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Power Science Technology

UK's Newest Tokamak Fusion Reactor Has Created Its First Plasma ( 308

After being switched on for the first time last Friday, the UK's newest fusion reactor has successfully generated a molten mass of electrically-charged gas, or plasma, inside its core. Futurism reports: Called the ST40, the reactor was constructed by Tokamak Energy, one of the leading private fusion energy companies in the world. The company was founded in 2009 with the express purpose of designing and developing small fusion reactors to introduce fusion power into the grid by 2030. Now that the ST40 is running, the company will commission and install the complete set of magnetic coils needed to reach fusion temperatures. The ST40 should be creating a plasma temperature as hot as the center of the Sun -- 15 million degrees Celsius (27 million degrees Fahrenheit) -- by Autumn 2017. By 2018, the ST40 will produce plasma temperatures of 100 million degrees Celsius (180 million degrees Fahrenheit), another record-breaker for a privately owned and funded fusion reactor. That temperature threshold is important, as it is the minimum temperature for inducing the controlled fusion reaction. Assuming the ST40 succeeds, it will prove that its novel design can produce commercially viable fusion power.
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UK's Newest Tokamak Fusion Reactor Has Created Its First Plasma

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  • by NaughtyNimitz ( 763264 ) on Tuesday May 02, 2017 @03:20AM (#54339215)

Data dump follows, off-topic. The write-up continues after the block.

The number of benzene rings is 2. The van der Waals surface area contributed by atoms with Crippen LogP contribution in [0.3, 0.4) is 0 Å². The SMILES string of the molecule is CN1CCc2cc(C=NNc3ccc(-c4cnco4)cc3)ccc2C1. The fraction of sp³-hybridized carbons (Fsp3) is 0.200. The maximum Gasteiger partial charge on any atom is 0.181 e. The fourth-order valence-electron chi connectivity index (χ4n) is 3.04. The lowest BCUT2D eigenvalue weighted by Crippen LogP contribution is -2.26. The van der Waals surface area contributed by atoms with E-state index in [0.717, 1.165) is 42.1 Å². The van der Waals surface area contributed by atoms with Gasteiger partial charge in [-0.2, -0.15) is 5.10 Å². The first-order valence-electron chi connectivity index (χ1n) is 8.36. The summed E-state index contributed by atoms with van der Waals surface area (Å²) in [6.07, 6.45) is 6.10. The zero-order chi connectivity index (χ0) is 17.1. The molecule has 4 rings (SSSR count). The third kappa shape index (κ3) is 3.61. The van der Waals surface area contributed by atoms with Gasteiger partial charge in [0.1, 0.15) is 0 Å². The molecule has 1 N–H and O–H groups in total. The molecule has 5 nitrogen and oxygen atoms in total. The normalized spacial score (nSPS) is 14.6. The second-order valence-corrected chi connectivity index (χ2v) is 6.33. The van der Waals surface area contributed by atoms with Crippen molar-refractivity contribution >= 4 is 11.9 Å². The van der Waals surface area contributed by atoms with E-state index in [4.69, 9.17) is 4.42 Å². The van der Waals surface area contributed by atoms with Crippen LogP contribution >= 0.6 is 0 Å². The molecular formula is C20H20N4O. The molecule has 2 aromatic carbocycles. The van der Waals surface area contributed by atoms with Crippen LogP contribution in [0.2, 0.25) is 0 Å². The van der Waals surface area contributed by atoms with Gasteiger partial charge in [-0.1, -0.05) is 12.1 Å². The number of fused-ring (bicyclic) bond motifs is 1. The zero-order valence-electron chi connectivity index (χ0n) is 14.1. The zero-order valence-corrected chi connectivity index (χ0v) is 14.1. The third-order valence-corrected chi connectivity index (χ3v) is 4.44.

100 million degrees celsius? I hope the containment system will hold... I know the dangers of extreme heat: I burned my tongue on a microwaved chocolate milk once.
  • Long road ahead... (Score:2, Informative)

    by Anonymous Coward

    FWIW they don't plan on breaking net zero energy with this model. Their current plam is their *next* model to break even energy by 2020...

    • by swb ( 14022 )

      If you think about it, even if a lab-scale version were to be net positive energy tomorrow, it would still be, what, 20-odd years to see a true grid-scale version?

      5 years to fund and build a scaled-up model plant at some reasonable fraction of a grid scale plant, say, 100 megawatts, another 5 years of debugging and operation to convince anyone that a grid-scale version was workable, and then another 10 years to fund, site, build and operate the first grid-scale plant.

      And even if it worked perfectly as inten

  • My hobby: extrapolating [].

    I'm rooting for viable fusion power as much as the next guy, but only time will tell if they will be able to reach those temperatures.
    Until now, nobody has been able to make a tokamak fully work, so the burden of proof is on them.

  • "Molten mass" indeed. Wouldn't you expect, when writing to an audience, that is at least marginally interested in technical and scientific issues, that they would be able to understand (or at least willing to put up with) technical terms? Too many popularisers of science go too far in dumbing down what they write, or perhaps that is their own level of understanding. I find it disrespectful of your audience, when you try to convert everything to baby-language and inept simile. Like that other gripe of mine:

  • a miasma of incandescent plasma? Should I give up on thinking This Might Be Gas?
  • by Anonymous Coward

    We shouldn't keep enabling the US to keep using its backwards measurement system, let alone the UK or Canada where it's mixtures of metric and imperial in inconsistent ways.

    Just give C, no one here should need F

  • For at least 50 years now, commercially viable fusion power has been about 10 years away.

  • "We are unveiling the first world-class controlled fusion device to have been designed, built, and operated by a private venture. "

    What complete BS. Off the top of my head I can name the KMS ICF and the Riggatron as pure private-venture reactors that pre-date this one by*decades*. The later is named for the bank that funded it.

Interchangeable parts won't.